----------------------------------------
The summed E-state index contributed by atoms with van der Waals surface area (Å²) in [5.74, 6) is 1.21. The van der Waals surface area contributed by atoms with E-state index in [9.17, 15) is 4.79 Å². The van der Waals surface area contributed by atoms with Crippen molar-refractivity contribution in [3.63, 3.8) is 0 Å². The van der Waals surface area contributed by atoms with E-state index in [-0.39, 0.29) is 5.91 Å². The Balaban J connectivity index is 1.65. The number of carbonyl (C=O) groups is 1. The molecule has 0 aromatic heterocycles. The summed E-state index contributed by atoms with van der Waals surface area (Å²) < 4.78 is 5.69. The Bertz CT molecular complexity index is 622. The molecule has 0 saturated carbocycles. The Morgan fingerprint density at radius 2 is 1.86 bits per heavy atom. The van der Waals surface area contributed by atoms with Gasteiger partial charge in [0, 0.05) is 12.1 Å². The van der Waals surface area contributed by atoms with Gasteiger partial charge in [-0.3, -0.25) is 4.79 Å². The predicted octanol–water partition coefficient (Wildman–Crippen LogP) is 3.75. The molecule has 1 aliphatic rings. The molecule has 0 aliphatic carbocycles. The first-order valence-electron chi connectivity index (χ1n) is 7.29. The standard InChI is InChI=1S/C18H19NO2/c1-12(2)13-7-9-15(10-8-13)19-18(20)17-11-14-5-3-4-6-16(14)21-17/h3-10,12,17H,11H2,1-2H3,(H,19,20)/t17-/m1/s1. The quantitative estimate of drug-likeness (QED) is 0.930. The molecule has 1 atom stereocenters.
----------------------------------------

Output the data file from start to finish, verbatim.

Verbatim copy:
The summed E-state index contributed by atoms with van der Waals surface area (Å²) in [5.74, 6) is 1.21. The van der Waals surface area contributed by atoms with E-state index in [9.17, 15) is 4.79 Å². The van der Waals surface area contributed by atoms with Crippen molar-refractivity contribution in [3.63, 3.8) is 0 Å². The van der Waals surface area contributed by atoms with E-state index in [-0.39, 0.29) is 5.91 Å². The Balaban J connectivity index is 1.65. The number of carbonyl (C=O) groups is 1. The molecule has 0 aromatic heterocycles. The summed E-state index contributed by atoms with van der Waals surface area (Å²) < 4.78 is 5.69. The Bertz CT molecular complexity index is 622. The molecule has 0 saturated carbocycles. The Morgan fingerprint density at radius 2 is 1.86 bits per heavy atom. The van der Waals surface area contributed by atoms with Gasteiger partial charge in [0, 0.05) is 12.1 Å². The van der Waals surface area contributed by atoms with Gasteiger partial charge in [-0.3, -0.25) is 4.79 Å². The predicted octanol–water partition coefficient (Wildman–Crippen LogP) is 3.75. The molecule has 1 aliphatic rings. The molecule has 0 aliphatic carbocycles. The first-order valence-electron chi connectivity index (χ1n) is 7.29. The standard InChI is InChI=1S/C18H19NO2/c1-12(2)13-7-9-15(10-8-13)19-18(20)17-11-14-5-3-4-6-16(14)21-17/h3-10,12,17H,11H2,1-2H3,(H,19,20)/t17-/m1/s1. The quantitative estimate of drug-likeness (QED) is 0.930. The molecule has 1 atom stereocenters.